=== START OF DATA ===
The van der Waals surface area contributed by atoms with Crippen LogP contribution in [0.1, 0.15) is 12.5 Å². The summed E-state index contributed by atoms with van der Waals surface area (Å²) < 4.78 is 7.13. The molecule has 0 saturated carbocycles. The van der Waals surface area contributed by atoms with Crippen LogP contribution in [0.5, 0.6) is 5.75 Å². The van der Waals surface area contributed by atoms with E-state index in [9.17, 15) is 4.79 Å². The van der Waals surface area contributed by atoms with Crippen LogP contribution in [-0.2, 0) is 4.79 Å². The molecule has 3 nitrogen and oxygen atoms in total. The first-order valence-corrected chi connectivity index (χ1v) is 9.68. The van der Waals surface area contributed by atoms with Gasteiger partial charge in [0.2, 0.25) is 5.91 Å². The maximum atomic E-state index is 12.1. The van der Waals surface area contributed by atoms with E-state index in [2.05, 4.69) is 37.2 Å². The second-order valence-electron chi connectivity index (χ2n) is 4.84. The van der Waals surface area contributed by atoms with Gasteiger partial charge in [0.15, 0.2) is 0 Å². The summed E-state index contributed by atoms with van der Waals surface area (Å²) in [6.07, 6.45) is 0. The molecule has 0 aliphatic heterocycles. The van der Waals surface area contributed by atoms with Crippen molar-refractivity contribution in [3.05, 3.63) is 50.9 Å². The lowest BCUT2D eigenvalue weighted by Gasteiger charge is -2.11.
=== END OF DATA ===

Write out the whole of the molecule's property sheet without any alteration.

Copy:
The van der Waals surface area contributed by atoms with Crippen LogP contribution in [0.1, 0.15) is 12.5 Å². The summed E-state index contributed by atoms with van der Waals surface area (Å²) < 4.78 is 7.13. The molecule has 0 saturated carbocycles. The van der Waals surface area contributed by atoms with Crippen LogP contribution in [0.5, 0.6) is 5.75 Å². The van der Waals surface area contributed by atoms with E-state index in [9.17, 15) is 4.79 Å². The van der Waals surface area contributed by atoms with Crippen LogP contribution in [-0.2, 0) is 4.79 Å². The molecule has 3 nitrogen and oxygen atoms in total. The first-order valence-corrected chi connectivity index (χ1v) is 9.68. The van der Waals surface area contributed by atoms with Gasteiger partial charge in [0.2, 0.25) is 5.91 Å². The maximum atomic E-state index is 12.1. The van der Waals surface area contributed by atoms with E-state index in [2.05, 4.69) is 37.2 Å². The second-order valence-electron chi connectivity index (χ2n) is 4.84. The van der Waals surface area contributed by atoms with Gasteiger partial charge in [0.15, 0.2) is 0 Å². The summed E-state index contributed by atoms with van der Waals surface area (Å²) in [6.07, 6.45) is 0. The molecule has 0 aliphatic heterocycles. The van der Waals surface area contributed by atoms with Crippen molar-refractivity contribution in [3.05, 3.63) is 50.9 Å². The lowest BCUT2D eigenvalue weighted by Gasteiger charge is -2.11.